In a TRUE emergency the system is designed to prohibit all but emergency workers from calling people, although everyone can still call 911
I get system busy on a rare occasion here.
When terrorists strike again cell users will be VERY UNHAPPY
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wrote:

What about VoIP? Some people have that.
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On Thu, 15 Feb 2007 12:22:50 -0600, Mark Lloyd

I've told this before, but when my mother moved to New Castle, Pa. in 1945, after she married my father, she would pick up the phone and ask for say, OLiver 4 1234. Finally, after a few days, the operator said, "You don't have to say OLiver 4, Ma'am. They're all OLiver 4."

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Just as bad as overlay area codes is repeated area code changes. Just saw an announcement in the local paper that we're in for our fifth area code change in 25 years. I have to occasionally stop and think what our current code is...
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I do remember some areas where you could never get a v.90 modem connection.

They did that here a couple of years ago. The new area code is an "overlay", so someone just across the street could have a different area code. All local calls now require 10-digit dialing (you get a recording if you just dial 7). I don't know of actual phone number with the new area code.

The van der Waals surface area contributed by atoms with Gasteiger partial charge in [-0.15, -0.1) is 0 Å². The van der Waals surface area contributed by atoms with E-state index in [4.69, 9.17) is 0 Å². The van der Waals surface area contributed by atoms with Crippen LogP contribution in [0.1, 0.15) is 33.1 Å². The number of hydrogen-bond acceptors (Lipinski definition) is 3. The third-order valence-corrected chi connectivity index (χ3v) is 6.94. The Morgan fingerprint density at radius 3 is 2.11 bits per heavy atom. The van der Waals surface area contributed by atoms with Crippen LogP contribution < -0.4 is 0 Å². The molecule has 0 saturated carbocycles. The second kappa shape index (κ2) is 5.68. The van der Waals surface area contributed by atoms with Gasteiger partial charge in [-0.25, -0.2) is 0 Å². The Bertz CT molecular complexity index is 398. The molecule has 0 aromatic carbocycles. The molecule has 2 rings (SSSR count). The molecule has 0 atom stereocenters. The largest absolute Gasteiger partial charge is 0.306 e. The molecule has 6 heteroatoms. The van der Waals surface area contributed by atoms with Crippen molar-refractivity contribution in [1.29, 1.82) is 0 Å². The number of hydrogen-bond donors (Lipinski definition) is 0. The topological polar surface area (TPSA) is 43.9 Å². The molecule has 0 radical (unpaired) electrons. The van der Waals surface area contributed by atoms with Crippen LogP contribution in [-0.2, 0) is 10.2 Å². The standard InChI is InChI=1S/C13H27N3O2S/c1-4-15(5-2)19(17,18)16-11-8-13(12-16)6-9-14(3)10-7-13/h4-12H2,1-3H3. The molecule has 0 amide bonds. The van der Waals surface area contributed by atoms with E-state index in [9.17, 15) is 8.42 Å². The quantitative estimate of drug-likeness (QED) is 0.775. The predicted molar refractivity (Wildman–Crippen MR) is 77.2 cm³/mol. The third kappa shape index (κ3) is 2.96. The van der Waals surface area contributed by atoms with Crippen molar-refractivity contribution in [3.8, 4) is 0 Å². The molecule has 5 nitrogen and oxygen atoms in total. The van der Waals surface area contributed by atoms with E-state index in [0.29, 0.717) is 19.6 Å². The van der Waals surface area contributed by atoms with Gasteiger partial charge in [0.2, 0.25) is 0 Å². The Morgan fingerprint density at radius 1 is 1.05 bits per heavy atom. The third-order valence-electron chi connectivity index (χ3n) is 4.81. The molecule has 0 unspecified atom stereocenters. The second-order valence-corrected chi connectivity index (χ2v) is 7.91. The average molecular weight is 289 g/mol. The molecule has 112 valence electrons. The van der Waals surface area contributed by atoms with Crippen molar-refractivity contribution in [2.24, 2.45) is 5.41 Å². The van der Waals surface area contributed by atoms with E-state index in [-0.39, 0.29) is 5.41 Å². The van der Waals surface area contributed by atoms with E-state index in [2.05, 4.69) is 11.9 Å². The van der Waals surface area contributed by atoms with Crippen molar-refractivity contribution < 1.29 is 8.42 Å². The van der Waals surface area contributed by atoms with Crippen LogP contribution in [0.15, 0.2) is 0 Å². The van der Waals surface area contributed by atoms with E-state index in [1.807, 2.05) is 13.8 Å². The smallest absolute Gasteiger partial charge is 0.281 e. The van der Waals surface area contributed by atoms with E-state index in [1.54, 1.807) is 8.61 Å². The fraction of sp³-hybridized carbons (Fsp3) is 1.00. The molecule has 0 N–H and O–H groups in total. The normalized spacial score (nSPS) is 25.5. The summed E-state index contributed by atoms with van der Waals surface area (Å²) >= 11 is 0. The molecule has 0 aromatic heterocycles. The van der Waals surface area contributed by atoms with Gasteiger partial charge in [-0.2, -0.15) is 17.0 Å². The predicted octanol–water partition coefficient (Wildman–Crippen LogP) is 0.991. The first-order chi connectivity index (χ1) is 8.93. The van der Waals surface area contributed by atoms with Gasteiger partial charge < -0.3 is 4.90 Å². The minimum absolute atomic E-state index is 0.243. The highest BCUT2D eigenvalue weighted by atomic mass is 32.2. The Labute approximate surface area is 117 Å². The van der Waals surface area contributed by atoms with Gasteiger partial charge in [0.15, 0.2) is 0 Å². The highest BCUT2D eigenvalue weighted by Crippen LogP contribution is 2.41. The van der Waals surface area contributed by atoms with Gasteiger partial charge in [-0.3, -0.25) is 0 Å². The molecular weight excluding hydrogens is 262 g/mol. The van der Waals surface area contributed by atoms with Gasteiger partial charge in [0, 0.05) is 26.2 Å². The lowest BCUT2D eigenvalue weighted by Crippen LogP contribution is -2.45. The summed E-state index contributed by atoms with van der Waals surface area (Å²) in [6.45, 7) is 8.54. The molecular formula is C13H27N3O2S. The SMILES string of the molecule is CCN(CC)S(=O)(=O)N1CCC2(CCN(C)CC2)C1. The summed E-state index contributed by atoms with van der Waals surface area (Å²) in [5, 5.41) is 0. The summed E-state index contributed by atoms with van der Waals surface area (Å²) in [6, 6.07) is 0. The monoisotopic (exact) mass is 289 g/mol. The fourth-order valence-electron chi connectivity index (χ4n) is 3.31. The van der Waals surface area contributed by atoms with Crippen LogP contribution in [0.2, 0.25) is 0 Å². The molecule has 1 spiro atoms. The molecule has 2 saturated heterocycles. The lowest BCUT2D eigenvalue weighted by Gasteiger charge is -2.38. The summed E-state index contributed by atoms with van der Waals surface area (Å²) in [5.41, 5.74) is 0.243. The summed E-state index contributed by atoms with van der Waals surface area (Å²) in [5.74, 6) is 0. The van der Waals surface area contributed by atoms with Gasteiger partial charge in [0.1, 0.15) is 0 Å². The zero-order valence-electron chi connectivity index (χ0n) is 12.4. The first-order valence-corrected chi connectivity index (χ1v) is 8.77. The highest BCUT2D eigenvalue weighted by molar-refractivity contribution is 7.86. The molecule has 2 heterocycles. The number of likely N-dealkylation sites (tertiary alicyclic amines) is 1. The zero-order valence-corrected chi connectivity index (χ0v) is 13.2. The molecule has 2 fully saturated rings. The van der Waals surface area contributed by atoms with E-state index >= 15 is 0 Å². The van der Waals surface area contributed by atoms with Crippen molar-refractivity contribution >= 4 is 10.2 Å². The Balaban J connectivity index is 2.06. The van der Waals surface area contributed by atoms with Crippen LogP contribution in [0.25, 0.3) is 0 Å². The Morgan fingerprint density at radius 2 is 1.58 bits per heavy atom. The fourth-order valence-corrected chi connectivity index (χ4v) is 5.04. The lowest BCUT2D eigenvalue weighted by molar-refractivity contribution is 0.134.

BTW, It took me a couple of months to discover why my DVR wasn't dialing for the guide any more. It needed to be told to dial 10 digits instead of 7.
BTW2, you used to be able to dial local calls here with just FIVE digits. That lasted until they put in the new ESS exchange around 1990. When I bought a washer & dryer last year (from an older person at an older store), he still wrote my number down like "7-xxxx" (5 digits).

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Sure, there were lots of such areas. Had nothing to do with running out of phone lines though. The problem with getting higher speed modems to work was most directly related to the condition of the lines. If you lived 5 blocks from the CO, it usually worked. If you lived 5 miles away and had numerous branch taps and wire gauge changes, then it most likely would not.

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mm wrote:

Hi, We're rather running out of numbers than line capacity(it's digital now)
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That's a big problem too, and the causes are pretty well known to some.
In the US and almost the entire world, the numbers used are Arabic numbers. Arabs invented these numbers many centuries ago and have controlled their production ever since. They purposely limit the supply of numbers to keep the price high. Even large corporations like AT&T can only afford to buy so many, based on a cost-benefit analysis. In other words, they can't afford to invest too much capital funding and have too many spare numbers sitting around not earning money.